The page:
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The Big Male Secret:

How He Really

Feels About You

by Theo McNee

            My friend Syl was miserable because he had been caught in a lie by his girlfriend about why he couldn’t make it to another one of her family gatherings.

            Like me, he couldn’t lie well.  And because of this, he always ended up giving a flimsy excuse in place of the truth.  As we sat watching the game, he began to pace back and forth and mumble out loud, “Why didn’t I tell her the truth?  Why didn’t I tell her that I was not ready to be looked over and examined like a new prized bull?  Why didn’t I tell her that, though we are a couple, I wasn’t ready for her mother or father to ask if we were serious or for her favorite aunt to tell me how great a wife she’d make.”

            I knew the answer, but I allowed him to continue to rave out his frustration.  The reason was simple.  He didn’t want to sound like a jerk.  He wasn’t prepared to say, “I like you, but I’m not sure if you’re the one I want to settle for, without seeing more of what’s out there.  Therefore, I’m not ready to be debuted to your family for inspection.”

            Unfortunately, the excuse he came up with left him sounding like a jerk anyway and had him feeling like one.  He had the same problem that I and most men do.  We hate to deal with the truth when it comes to our feelings.

            When I’m involved with a woman and she gets into one of those “we need to talk about us” moods, I usually become either non-communicative or tired.  I don’t want to get into this sort of discussion because I know whatever I say is going to make her angry.  If I say, “I really like you.”  She will ask, “What does that mean?”

            At that moment, a guy may want the relationship, but he’s not sure how he’s going to feel next week or next month.  He knows he’s not in love, so he can’t say that word.  He tries to change the subject, but it doesn’t work.  The conversation ends with her feeling frustrated and him feeling pressured.  Deep down, he knows he’s not playing fair, but he can’t do anything about it.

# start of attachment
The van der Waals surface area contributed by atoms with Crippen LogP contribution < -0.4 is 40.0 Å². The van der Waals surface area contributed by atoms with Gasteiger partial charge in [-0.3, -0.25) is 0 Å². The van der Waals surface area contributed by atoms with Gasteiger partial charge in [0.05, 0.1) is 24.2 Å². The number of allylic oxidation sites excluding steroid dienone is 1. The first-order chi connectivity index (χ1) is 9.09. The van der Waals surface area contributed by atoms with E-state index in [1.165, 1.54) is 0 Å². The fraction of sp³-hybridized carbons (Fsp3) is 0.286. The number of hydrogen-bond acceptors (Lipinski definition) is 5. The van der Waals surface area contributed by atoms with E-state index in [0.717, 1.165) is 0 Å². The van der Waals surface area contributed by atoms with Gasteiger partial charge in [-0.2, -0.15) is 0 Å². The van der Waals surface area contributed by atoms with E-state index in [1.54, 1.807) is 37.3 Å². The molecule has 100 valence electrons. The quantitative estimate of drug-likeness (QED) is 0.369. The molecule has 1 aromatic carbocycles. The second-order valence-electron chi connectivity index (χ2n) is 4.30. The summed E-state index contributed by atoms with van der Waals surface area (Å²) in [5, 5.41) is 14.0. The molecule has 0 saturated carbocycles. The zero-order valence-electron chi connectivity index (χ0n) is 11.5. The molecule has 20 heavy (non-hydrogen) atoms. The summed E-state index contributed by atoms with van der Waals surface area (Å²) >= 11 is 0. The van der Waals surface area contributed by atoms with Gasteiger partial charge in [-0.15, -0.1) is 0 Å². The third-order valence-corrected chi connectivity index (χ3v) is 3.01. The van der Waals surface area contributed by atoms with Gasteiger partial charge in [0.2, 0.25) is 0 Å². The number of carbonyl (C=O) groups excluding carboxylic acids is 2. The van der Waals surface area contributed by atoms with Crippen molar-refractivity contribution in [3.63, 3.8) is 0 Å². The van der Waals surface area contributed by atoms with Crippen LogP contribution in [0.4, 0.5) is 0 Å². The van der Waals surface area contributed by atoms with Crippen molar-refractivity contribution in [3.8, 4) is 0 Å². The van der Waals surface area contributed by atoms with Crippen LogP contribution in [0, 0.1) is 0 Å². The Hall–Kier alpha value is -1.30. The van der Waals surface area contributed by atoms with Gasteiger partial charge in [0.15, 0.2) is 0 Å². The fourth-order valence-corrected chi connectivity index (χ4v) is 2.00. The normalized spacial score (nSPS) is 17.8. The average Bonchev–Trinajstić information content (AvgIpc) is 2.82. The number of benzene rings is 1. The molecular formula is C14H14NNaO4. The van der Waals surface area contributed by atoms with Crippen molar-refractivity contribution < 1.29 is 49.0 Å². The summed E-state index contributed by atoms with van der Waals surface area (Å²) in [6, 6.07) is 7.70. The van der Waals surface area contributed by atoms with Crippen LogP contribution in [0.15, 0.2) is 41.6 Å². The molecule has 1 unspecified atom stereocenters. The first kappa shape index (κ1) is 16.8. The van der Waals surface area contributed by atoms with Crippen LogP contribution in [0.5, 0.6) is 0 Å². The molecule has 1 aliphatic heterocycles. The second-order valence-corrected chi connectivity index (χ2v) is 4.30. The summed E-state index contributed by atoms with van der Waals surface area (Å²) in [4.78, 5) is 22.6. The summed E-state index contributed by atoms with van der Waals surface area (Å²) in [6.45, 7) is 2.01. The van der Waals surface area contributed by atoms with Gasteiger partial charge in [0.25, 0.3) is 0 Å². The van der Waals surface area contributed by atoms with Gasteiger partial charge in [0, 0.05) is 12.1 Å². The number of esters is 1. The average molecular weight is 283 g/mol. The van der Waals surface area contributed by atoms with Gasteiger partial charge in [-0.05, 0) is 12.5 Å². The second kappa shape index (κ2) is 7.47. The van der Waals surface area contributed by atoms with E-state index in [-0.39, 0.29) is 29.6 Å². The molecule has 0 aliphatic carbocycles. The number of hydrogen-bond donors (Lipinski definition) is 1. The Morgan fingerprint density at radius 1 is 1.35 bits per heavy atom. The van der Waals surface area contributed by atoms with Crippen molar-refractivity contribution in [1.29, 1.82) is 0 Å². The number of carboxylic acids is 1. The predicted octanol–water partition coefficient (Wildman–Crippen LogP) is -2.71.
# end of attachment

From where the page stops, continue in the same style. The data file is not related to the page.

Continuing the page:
There are times in a man’s life when he may be with a woman for reasons he can’t explain.  When this is the case, it puts her at an unfortunate disadvantage, because she may be at one place romantically, while he’s at another.  In these situations, attention given is often mistaken for romance and flirtatious remarks for earnest innuendo.  Men are good at speaking in the abstract and women spend a lot of time trying to decipher “what did he really mean when he said…?”  While most women often end up viewing us as deceptive, some see themselves as seductive.

            A psychologist friend views this behavior as callous and cruelly misleading and claims that women usually become callous after being a victim of callous treatment.  She also says that when women sit around and discuss men, they usually express a need to understand why guys tend to act aloof, or indifferent in relationships.

            The problem is that most women don’t understand that few guys are comfortable with deep probing conversations, where the mission is to elicit “proper” responses to emotional issues.  For most men, discussing their true feelings is far more intimate than sex.

            Most men are not intentionally aloof, they’re just easily intimidated by a woman’s emotional freedom.  We are quick to withdraw any semblance of emotion when a woman bares her soul and challenges us to do the same.  Some of us feel that when a woman expresses her feelings in a fluid fashion, it’s an emotional set up to encourage us to respond the same.  Men just respond to different stimuli.

            Example:  Most men are not good listeners.  If you know one who is, treasure him.  Sometimes we listen when our woman is talking and other times, our minds are distracted by what’s going to happen at work…what happened at work… the game that’s coming on later…or another woman.

            I once dated a woman who would share all her childhood fantasies and experiences in our conversations and would end up getting angry when she discovered I couldn’t remember what she had said.   She could ruin a lovely evening by moaning and complaining that she wasn’t important to me because I wasn’t listening to her.  We would usually end up having a fight and ending the evening on a bad note.  (Needless to say, her temperament disqualified her as a marriage contender.)

            In good conscience, I could not end this article without addressing the “I love you” issue.  Women should be aware that it’s difficult for a guy to say, “I love you”.  Most men want to be in love, but few have an easy time saying it, finding it, and understanding what it means.  We are also guilty of using the word, “love” in the wrong context.  And I must confess that I have been one to use it once too often when I felt particularly romantic and said it because it was the only word that seemed appropriate at that time. 

          The problem came when the word was not substantiated by my actions, which by the way, should be the true criteria for judging a guy’s sincerity in the first place.  Women also have some culpability in this because they are often too eager to cling to words that may or may not have meaning and will forego the need to see pertinent action that backs up what was said.

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